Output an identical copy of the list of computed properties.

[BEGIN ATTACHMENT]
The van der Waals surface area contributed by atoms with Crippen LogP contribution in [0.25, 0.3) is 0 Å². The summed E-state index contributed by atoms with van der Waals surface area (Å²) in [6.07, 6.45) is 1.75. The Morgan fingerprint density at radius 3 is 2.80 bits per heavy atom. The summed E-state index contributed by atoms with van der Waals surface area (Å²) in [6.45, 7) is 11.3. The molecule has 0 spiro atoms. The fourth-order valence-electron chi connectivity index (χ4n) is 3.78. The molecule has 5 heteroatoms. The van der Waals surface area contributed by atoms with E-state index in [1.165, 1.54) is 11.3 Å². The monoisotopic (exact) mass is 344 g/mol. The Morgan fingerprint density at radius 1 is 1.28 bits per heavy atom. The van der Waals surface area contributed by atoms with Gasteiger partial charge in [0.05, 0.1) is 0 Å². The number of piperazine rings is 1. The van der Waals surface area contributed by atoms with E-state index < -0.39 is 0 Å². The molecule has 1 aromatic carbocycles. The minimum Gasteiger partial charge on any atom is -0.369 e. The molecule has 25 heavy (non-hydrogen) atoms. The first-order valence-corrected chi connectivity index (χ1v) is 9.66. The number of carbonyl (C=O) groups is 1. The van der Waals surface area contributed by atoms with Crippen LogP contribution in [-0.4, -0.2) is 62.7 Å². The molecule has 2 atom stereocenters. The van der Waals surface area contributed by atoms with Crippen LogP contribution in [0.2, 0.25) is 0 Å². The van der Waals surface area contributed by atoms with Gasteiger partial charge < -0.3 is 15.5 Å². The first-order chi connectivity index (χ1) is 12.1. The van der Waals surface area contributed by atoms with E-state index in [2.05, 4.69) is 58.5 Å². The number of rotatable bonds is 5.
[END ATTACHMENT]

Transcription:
The van der Waals surface area contributed by atoms with Crippen LogP contribution in [0.25, 0.3) is 0 Å². The summed E-state index contributed by atoms with van der Waals surface area (Å²) in [6.07, 6.45) is 1.75. The Morgan fingerprint density at radius 3 is 2.80 bits per heavy atom. The summed E-state index contributed by atoms with van der Waals surface area (Å²) in [6.45, 7) is 11.3. The molecule has 0 spiro atoms. The fourth-order valence-electron chi connectivity index (χ4n) is 3.78. The molecule has 5 heteroatoms. The van der Waals surface area contributed by atoms with E-state index in [1.165, 1.54) is 11.3 Å². The monoisotopic (exact) mass is 344 g/mol. The Morgan fingerprint density at radius 1 is 1.28 bits per heavy atom. The van der Waals surface area contributed by atoms with Gasteiger partial charge in [0.05, 0.1) is 0 Å². The number of piperazine rings is 1. The van der Waals surface area contributed by atoms with E-state index < -0.39 is 0 Å². The molecule has 1 aromatic carbocycles. The minimum Gasteiger partial charge on any atom is -0.369 e. The molecule has 25 heavy (non-hydrogen) atoms. The first-order valence-corrected chi connectivity index (χ1v) is 9.66. The number of carbonyl (C=O) groups is 1. The van der Waals surface area contributed by atoms with Crippen LogP contribution in [-0.4, -0.2) is 62.7 Å². The molecule has 2 atom stereocenters. The van der Waals surface area contributed by atoms with Crippen LogP contribution in [0.2, 0.25) is 0 Å². The van der Waals surface area contributed by atoms with Gasteiger partial charge < -0.3 is 15.5 Å². The first-order chi connectivity index (χ1) is 12.1. The van der Waals surface area contributed by atoms with E-state index in [2.05, 4.69) is 58.5 Å². The number of rotatable bonds is 5.